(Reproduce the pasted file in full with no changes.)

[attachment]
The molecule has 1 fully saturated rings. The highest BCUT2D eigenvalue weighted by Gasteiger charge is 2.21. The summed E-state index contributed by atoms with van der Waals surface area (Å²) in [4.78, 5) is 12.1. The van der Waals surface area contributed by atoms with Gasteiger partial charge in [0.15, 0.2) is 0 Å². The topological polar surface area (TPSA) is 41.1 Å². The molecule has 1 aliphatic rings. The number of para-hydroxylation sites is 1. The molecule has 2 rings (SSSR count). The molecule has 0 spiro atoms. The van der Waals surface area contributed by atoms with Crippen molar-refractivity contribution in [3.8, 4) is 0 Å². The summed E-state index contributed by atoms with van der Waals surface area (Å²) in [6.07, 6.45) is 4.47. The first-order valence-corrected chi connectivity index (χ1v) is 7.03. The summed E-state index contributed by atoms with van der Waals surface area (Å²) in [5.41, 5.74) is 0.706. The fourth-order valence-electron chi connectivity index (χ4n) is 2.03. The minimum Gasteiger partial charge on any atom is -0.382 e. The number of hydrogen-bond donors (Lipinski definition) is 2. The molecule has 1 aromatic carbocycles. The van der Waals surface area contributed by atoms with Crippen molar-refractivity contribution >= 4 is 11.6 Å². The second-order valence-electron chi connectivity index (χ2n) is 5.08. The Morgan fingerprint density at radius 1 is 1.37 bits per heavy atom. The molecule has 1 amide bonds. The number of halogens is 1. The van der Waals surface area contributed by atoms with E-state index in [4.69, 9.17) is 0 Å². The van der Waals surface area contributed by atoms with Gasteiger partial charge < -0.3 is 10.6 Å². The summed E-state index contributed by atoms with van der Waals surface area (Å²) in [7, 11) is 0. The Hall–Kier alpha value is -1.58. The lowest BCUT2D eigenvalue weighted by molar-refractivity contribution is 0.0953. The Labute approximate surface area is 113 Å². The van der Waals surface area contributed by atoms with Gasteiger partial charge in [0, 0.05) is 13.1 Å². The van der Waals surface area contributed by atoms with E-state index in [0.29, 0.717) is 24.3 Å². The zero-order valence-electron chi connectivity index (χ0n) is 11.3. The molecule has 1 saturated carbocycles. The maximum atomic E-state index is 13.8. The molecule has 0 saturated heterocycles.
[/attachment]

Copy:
The molecule has 1 fully saturated rings. The highest BCUT2D eigenvalue weighted by Gasteiger charge is 2.21. The summed E-state index contributed by atoms with van der Waals surface area (Å²) in [4.78, 5) is 12.1. The van der Waals surface area contributed by atoms with Gasteiger partial charge in [0.15, 0.2) is 0 Å². The topological polar surface area (TPSA) is 41.1 Å². The molecule has 1 aliphatic rings. The number of para-hydroxylation sites is 1. The molecule has 2 rings (SSSR count). The molecule has 0 spiro atoms. The van der Waals surface area contributed by atoms with Crippen molar-refractivity contribution in [3.8, 4) is 0 Å². The summed E-state index contributed by atoms with van der Waals surface area (Å²) in [6.07, 6.45) is 4.47. The first-order valence-corrected chi connectivity index (χ1v) is 7.03. The summed E-state index contributed by atoms with van der Waals surface area (Å²) in [5.41, 5.74) is 0.706. The fourth-order valence-electron chi connectivity index (χ4n) is 2.03. The minimum Gasteiger partial charge on any atom is -0.382 e. The number of hydrogen-bond donors (Lipinski definition) is 2. The molecule has 1 aromatic carbocycles. The van der Waals surface area contributed by atoms with Crippen molar-refractivity contribution >= 4 is 11.6 Å². The second-order valence-electron chi connectivity index (χ2n) is 5.08. The Morgan fingerprint density at radius 1 is 1.37 bits per heavy atom. The molecule has 1 amide bonds. The number of halogens is 1. The van der Waals surface area contributed by atoms with E-state index in [4.69, 9.17) is 0 Å². The van der Waals surface area contributed by atoms with Gasteiger partial charge < -0.3 is 10.6 Å². The summed E-state index contributed by atoms with van der Waals surface area (Å²) in [7, 11) is 0. The Hall–Kier alpha value is -1.58. The lowest BCUT2D eigenvalue weighted by molar-refractivity contribution is 0.0953. The Labute approximate surface area is 113 Å². The van der Waals surface area contributed by atoms with Gasteiger partial charge in [0, 0.05) is 13.1 Å². The van der Waals surface area contributed by atoms with E-state index in [0.29, 0.717) is 24.3 Å². The zero-order valence-electron chi connectivity index (χ0n) is 11.3. The molecule has 1 saturated carbocycles. The maximum atomic E-state index is 13.8. The molecule has 0 saturated heterocycles.